US Immigration and Customs Enforcement officers deported Guadalupe García de Rayos from Phoenix to Nogales, Mexico, on Thursday.
Rayos had lived in the US for 21 years, after crossing the border when she was 14. Her lawyer said the removal was a "direct result" of Trump's crackdown on illegal immigration.
Her family and others tried to block the deportation, with one man going so far as to wrap himself around the front wheel of the van transporting her out of an ICE facility.
She was not the first person in the US deported back to Mexico. On February 8, 135 deportees arrived in Mexico City, greeted by that country's president and TV cameras. Nor will she be the last.
Later on Thursday, ICE agents in Los Angeles reportedly swept up at least 100 people, spurring more protests there. In Austin, Texas, five undocumented migrants were reportedly picked up in separate, targeted raids, an unheard of total according to one local nonprofit organizer.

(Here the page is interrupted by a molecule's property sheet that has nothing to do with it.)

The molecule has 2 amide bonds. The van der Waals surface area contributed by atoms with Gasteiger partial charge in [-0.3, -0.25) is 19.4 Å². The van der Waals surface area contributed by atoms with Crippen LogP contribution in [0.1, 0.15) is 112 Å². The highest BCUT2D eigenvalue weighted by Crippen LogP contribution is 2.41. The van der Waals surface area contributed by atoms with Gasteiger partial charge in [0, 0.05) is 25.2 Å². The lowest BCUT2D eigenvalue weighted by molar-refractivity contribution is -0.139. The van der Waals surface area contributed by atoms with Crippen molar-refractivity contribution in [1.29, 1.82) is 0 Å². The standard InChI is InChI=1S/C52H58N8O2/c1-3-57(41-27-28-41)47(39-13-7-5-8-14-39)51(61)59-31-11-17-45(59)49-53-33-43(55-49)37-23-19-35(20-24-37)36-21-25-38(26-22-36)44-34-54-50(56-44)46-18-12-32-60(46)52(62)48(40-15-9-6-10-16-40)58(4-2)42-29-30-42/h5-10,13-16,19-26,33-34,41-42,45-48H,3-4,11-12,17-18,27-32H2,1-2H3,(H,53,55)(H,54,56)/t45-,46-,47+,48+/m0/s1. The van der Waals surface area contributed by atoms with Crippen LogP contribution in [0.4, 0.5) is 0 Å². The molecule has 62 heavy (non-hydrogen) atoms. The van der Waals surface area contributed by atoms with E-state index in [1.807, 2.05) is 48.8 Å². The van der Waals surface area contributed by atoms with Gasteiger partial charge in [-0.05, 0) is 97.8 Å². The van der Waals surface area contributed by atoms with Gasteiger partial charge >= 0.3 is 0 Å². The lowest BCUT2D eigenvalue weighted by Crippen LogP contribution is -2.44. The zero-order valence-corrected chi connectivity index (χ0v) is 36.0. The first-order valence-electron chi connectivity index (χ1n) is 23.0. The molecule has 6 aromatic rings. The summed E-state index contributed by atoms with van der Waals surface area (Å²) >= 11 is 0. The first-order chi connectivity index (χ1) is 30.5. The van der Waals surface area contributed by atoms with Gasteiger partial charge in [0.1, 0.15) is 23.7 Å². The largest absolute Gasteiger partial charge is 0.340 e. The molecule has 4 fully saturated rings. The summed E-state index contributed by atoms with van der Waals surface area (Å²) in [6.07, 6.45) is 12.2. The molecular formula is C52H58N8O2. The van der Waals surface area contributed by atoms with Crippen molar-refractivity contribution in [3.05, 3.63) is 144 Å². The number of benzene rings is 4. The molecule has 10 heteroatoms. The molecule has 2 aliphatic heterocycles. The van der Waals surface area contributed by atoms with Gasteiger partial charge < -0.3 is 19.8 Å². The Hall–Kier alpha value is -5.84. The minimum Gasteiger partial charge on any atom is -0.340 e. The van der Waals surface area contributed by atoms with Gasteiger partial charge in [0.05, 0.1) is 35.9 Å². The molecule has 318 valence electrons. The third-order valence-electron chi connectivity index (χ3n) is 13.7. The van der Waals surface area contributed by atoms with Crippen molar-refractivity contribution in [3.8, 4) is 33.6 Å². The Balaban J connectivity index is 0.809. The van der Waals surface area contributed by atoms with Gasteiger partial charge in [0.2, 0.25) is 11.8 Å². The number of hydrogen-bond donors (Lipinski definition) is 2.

On Friday, the US Department of Homeland Security confirmed that ICE had raided homes and workplaces in Atlanta and the Los Angeles area, and activists said other raids had been carried out in Virginia, North Carolina, New York, Kansas, and other parts of Texas and California.
There are a little over 11 million undocumented migrants in the US, about half of whom are from Mexico.